I Disapprove of My Ex’s Parenting. What Can I Do?

Coparenting can be hard. It comes with a general loss of control. You can’t manage what happens to your kids when they are with your ex, and that can be hard for many parents to accept.

Successful coparenting requires a lot of trust. Sometimes, that trust is broken, or it was never there to begin with. Your opinion of your ex’s parenting style may be one of the reasons the marriage didn’t work.

If you’re concerned about how your former spouse is raising the children, here are some options you can explore.

Creating or Revisiting Your Parenting Plan

If you are currently in the process of getting a divorce, or if you are about to file, you will need a parenting plan before the marriage officially dissolves.

The parenting plan covers all the major decisions concerning custody. In California, custody is granted in percentages. One parent, for instance, will have the kids for 75% of the year, and the other gets them for the remaining 25%. Your plan will also cover things like visitation, including the days, times, methods, and so on.

A good parenting plan should also cover broad decision-making powers. Parents must be granted final say on important matters such as education, healthcare, extracurricular activities, and so on. If there is little conflict in your parenting styles and decisions, you can have an equal say on such matters, or you can have equal negotiating power with one parent given the final decision-making power.

A parenting plan in California can be as specific as you wish. If you have strong feelings about the child’s diet, entertainment choices, screen time, etc., you can include these items in your parenting plan. This can help curb any concerns you have about your spouse’s parenting choices. For instance, if you don’t want the kids watching R-rated movies until they reach a certain age, you can put this in your parenting plan. If the other parent signs it, it becomes an official, legal document. This means that they could face legal consequences for going against the plan, even if they disagree with its stipulations.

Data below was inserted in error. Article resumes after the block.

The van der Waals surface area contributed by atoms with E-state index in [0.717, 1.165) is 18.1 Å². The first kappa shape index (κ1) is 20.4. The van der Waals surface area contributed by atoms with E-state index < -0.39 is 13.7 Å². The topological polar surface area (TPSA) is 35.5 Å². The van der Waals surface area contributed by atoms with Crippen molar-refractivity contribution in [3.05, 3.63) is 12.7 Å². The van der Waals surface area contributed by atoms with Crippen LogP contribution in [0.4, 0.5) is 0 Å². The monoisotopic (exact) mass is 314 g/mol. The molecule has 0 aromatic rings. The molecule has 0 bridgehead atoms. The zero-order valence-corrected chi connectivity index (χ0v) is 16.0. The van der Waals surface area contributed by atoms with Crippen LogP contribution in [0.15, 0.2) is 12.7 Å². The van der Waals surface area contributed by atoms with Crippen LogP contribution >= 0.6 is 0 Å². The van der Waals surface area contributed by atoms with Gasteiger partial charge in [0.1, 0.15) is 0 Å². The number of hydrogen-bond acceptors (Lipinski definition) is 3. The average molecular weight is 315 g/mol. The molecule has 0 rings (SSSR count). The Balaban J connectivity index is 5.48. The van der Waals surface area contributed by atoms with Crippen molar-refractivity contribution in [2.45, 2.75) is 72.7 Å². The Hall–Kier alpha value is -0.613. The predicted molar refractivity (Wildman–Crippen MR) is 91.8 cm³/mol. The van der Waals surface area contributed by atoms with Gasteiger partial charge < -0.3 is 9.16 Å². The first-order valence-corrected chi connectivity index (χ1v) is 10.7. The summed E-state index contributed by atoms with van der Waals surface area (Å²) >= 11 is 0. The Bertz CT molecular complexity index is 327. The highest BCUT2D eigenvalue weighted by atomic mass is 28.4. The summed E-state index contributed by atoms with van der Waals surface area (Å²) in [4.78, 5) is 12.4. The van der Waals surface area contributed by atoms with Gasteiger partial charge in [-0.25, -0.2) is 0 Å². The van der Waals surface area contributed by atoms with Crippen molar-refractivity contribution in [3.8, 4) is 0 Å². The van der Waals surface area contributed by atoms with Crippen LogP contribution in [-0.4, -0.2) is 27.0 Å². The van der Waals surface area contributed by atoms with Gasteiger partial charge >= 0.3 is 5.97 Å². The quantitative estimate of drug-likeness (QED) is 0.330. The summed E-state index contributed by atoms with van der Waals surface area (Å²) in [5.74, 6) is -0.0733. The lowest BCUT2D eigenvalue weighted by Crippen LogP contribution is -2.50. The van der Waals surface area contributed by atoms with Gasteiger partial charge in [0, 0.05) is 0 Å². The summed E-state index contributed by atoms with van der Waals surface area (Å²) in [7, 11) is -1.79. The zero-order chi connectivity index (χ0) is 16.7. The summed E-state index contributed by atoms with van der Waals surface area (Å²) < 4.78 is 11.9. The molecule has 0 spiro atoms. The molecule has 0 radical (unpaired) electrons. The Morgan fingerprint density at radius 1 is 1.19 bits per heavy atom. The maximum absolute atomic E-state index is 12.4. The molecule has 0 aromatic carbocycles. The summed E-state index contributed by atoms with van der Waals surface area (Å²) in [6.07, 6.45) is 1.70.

You can also alter your existing parenting plan. If you disapprove of some of your former spouse’s parenting methods, you can revisit your original plan, adding the missing details.

All of this, of course, requires either the cooperation of your ex or the involvement of the court. If you can allow some things, even those that drive you crazy, to slide, doing so may be easier on everyone.

Evidence of Abuse

If you suspect your former spouse of being abusive to or neglectful of the children, you should take immediate action. You can plea to the courts, citing the other parent as a direct threat to the children.

You must be able to produce evidence to back up your claims. If there are marks on the children or medical bills you can cite, do so. Take pictures, and take the kids to the doctor to verify the injuries. Do whatever you can to legitimize your accusations, as your ex will have the right to deny them and defend themselves.